Engineering, Procurement & Construction Contracts Management with Hydropower Concepts Courses in South Africa
2KO Africa offers various Engineering, Procurement & Construction Contracts Management with Hydropower Concepts courses in Cape Town, as full time classes. Proper management of solid waste is critical to the health and well-being of urban residents. In most developing cities, several tons of garbage is left uncollected on the streets each day, acting as a feeding ground for pests that spread disease, clogging drains and creating myriad of related health infrastructural problems. The urban poor-often residing in informal settlements with little or no access to solid waste collection and often in areas that are contagious with open dumps-are particularly vulnerable. While urban residents in developing countries produce less solid waste per capita than in high-income countries, the capacity of their cities to collect, process, dispose of, or re-use solid waste in a cost-efficient, safe manner is far more limited.
Municipal SWM efforts often focus on
expensive 'end-of-pipe' measures, those involving the collection and
disposal of solid waste, yet many of the 'bestpractices' for SWM
improvement are far from accessible and cost-effective opportunities
involving waste reduction programs and recycling strategies. The
implications of, and the problems of improper solid waste management
also lends itself to sanitation problems.
In developing country cities,
particularly in informal settlements and slums, sanitary and
hygienic conditions stemming from the lack of adequate wastewater
and human waste collection, treatment and/or disposal are dangerous
and even life-threatening for the environmental health of urban
residents and deteriorate the overall environmental quality of the
urban area at large. While defining urban sanitation problems and
devising their seemingly intuitive solutions maybe less problematic
than in other sectors of urban development, the hurdles involved in
their planning and the trade-offs implicit in their implementation
challenge even the most able urban water and sanitation (W & S)
authorities. Globally some 2.4 billion people do not have access to
improved sanitation. Every day as many as 30,000 people die from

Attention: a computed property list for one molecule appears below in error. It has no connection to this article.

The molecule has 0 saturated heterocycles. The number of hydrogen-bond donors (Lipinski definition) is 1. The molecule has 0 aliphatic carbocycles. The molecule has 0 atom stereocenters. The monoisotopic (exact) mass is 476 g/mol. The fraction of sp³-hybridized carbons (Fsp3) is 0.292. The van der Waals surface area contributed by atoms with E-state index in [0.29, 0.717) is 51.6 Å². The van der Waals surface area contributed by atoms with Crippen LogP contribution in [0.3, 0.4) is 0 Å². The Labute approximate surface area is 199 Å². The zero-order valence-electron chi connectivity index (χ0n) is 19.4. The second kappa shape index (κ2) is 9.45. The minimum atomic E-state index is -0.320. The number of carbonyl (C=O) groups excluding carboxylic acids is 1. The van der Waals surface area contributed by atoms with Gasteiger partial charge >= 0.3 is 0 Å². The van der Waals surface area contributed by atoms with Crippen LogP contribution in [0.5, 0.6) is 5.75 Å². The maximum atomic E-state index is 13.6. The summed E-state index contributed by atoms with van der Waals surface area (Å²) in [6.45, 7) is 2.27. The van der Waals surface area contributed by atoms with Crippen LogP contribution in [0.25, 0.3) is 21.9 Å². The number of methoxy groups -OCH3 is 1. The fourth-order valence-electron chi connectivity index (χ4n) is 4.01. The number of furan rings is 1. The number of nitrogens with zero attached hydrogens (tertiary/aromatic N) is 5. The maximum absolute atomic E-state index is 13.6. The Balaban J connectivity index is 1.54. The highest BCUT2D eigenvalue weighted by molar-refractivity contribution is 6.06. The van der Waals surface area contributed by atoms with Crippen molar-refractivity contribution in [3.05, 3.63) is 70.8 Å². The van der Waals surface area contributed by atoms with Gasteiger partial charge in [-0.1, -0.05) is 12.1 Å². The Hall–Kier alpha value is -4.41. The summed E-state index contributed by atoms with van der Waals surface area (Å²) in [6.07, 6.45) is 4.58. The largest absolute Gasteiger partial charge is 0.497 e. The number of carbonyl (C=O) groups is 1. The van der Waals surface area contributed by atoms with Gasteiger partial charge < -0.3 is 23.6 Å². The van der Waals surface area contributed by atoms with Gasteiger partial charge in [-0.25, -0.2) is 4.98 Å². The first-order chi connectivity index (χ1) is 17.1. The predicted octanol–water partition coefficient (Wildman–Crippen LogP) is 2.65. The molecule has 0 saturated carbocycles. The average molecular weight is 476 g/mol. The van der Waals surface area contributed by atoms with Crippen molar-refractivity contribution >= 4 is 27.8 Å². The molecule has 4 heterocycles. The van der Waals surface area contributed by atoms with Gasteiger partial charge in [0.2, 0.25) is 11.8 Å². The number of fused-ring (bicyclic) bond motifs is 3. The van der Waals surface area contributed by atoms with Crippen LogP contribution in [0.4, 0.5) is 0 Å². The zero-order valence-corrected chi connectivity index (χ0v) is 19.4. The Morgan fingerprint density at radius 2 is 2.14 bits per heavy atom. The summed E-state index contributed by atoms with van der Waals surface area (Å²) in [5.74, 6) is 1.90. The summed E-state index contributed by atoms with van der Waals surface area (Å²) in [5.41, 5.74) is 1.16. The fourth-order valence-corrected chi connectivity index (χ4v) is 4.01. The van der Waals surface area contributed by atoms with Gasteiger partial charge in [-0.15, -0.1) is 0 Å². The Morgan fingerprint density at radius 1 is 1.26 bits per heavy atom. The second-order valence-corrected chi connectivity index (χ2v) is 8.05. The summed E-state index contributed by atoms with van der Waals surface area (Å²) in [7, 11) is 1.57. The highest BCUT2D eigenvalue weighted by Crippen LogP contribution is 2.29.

preventable water-and hygiene-related diseases. They affect at any
given time almost half the urban population of developing countries.
Annually more than 2 million people die from diarrheal diseases. Many millions more are debilitated, preventing them from being fully productive members of society. In urban areas, due to high rates of growth and population densities, the individual impact of poor sanitation and water-related diseases, as well as the overall impact on society, is even greater. Children and the urban poor are especially vulnerable to the public health stemming from poor sanitation and water-related diseases. In view of all these constraints and its impact on health and sanitation and the environment, this cause will help amplify the strategies and structure policy frameworks to be instituted to effectively manage solid waste for future posterity.
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Key Features of the Program
By the end of
the course participants will be able to:
importance of the management of solid waste and the relationship to
Appreciate the principles of best practice with respect to solid waste management, and the relationship to the conservation of resources, and the risk of pollution.
Have the understanding of the national solid waste strategy and the principal legislative and fiscal controls related to waste management.
Appreciate the nature and scope of the waste management industry and understand the duties, responsibilities and powers of those involved in the management of wastes.
Understand the various sources of wastes, their nature and classification.
Understand the options available for the minimization, recovery, re-use, transport, treatment and disposal, and how these risks can be minimized.
Understand the connection and inter-relationship between waste and sanitation.
Understand sanitation planning
Understand the concept of general sanitation design systems
Understand how to set sanitation as a national priority
Who should attend this course?
This course is designed for anyone needing training on sustainable waste management. This includes waste producing businesses, planners, regulators and waste management industry personnel. The course will also be of interest to representatives of or staff of other local stakeholders, community groups, NGO's and the private sector, including municipal sanitation and waste management directors and project officers.
Engineering, Procurement & Construction (EPC)
Contracts Management With Hydropower Concepts
Rural Road Development & Maintenance Management
Sanitation , Hygiene & Solid Waste Management
Social & Environmental Impacts On Hydropower Projects
Strategic Road Network And Maintenance Management
Water Supply & Sanitation Planning Management